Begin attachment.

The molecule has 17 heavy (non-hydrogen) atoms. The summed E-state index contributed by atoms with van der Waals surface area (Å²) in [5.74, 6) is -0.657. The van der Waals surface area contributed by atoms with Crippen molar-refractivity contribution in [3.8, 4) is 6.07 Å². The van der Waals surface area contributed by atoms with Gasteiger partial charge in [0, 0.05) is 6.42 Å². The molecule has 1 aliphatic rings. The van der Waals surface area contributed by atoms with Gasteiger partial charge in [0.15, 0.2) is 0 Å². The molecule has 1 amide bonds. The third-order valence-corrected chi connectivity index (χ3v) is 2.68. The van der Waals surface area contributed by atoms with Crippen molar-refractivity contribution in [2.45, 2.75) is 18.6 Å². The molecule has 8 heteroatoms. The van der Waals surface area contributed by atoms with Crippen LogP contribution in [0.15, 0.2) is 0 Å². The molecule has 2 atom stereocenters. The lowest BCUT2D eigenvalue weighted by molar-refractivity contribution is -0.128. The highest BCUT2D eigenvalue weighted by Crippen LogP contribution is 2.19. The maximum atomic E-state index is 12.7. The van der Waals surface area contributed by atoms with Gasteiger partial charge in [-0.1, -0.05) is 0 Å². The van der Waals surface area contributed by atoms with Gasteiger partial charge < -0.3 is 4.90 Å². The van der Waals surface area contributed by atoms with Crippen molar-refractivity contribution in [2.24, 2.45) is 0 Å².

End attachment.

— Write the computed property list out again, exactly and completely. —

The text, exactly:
The molecule has 17 heavy (non-hydrogen) atoms. The summed E-state index contributed by atoms with van der Waals surface area (Å²) in [5.74, 6) is -0.657. The van der Waals surface area contributed by atoms with Crippen molar-refractivity contribution in [3.8, 4) is 6.07 Å². The van der Waals surface area contributed by atoms with Gasteiger partial charge in [0, 0.05) is 6.42 Å². The molecule has 1 aliphatic rings. The van der Waals surface area contributed by atoms with Gasteiger partial charge in [0.15, 0.2) is 0 Å². The molecule has 1 amide bonds. The third-order valence-corrected chi connectivity index (χ3v) is 2.68. The van der Waals surface area contributed by atoms with Crippen molar-refractivity contribution in [2.45, 2.75) is 18.6 Å². The molecule has 8 heteroatoms. The van der Waals surface area contributed by atoms with Crippen LogP contribution in [0.15, 0.2) is 0 Å². The molecule has 2 atom stereocenters. The lowest BCUT2D eigenvalue weighted by molar-refractivity contribution is -0.128. The highest BCUT2D eigenvalue weighted by Crippen LogP contribution is 2.19. The maximum atomic E-state index is 12.7. The van der Waals surface area contributed by atoms with Gasteiger partial charge in [-0.1, -0.05) is 0 Å². The van der Waals surface area contributed by atoms with Gasteiger partial charge < -0.3 is 4.90 Å². The van der Waals surface area contributed by atoms with Crippen molar-refractivity contribution in [2.24, 2.45) is 0 Å².